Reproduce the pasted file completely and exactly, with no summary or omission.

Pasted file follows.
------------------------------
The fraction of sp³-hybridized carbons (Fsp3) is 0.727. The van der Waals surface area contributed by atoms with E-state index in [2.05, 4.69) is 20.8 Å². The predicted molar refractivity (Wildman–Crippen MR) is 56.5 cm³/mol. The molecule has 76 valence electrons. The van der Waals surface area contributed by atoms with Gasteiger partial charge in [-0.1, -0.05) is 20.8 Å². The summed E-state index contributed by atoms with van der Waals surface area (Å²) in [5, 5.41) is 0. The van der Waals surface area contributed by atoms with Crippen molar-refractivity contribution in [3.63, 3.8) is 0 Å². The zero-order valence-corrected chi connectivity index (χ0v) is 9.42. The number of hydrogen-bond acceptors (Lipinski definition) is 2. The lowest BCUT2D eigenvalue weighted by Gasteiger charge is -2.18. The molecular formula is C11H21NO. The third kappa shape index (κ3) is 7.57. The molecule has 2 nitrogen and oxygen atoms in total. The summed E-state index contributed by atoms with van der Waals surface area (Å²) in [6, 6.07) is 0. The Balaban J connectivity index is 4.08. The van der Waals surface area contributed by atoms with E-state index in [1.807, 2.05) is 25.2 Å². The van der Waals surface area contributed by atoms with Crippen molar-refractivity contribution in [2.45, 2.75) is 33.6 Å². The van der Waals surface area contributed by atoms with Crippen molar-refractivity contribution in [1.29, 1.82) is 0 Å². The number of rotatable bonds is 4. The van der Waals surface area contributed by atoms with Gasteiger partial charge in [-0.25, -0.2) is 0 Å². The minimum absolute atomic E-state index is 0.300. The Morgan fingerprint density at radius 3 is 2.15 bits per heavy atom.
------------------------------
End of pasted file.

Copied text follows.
The fraction of sp³-hybridized carbons (Fsp3) is 0.727. The van der Waals surface area contributed by atoms with E-state index in [2.05, 4.69) is 20.8 Å². The predicted molar refractivity (Wildman–Crippen MR) is 56.5 cm³/mol. The molecule has 76 valence electrons. The van der Waals surface area contributed by atoms with Gasteiger partial charge in [-0.1, -0.05) is 20.8 Å². The summed E-state index contributed by atoms with van der Waals surface area (Å²) in [5, 5.41) is 0. The van der Waals surface area contributed by atoms with Crippen molar-refractivity contribution in [3.63, 3.8) is 0 Å². The zero-order valence-corrected chi connectivity index (χ0v) is 9.42. The number of hydrogen-bond acceptors (Lipinski definition) is 2. The lowest BCUT2D eigenvalue weighted by Gasteiger charge is -2.18. The molecular formula is C11H21NO. The third kappa shape index (κ3) is 7.57. The molecule has 2 nitrogen and oxygen atoms in total. The summed E-state index contributed by atoms with van der Waals surface area (Å²) in [6, 6.07) is 0. The Balaban J connectivity index is 4.08. The van der Waals surface area contributed by atoms with E-state index in [1.807, 2.05) is 25.2 Å². The van der Waals surface area contributed by atoms with Crippen molar-refractivity contribution in [2.45, 2.75) is 33.6 Å². The van der Waals surface area contributed by atoms with Crippen molar-refractivity contribution in [1.29, 1.82) is 0 Å². The number of rotatable bonds is 4. The van der Waals surface area contributed by atoms with Gasteiger partial charge in [-0.25, -0.2) is 0 Å². The minimum absolute atomic E-state index is 0.300. The Morgan fingerprint density at radius 3 is 2.15 bits per heavy atom.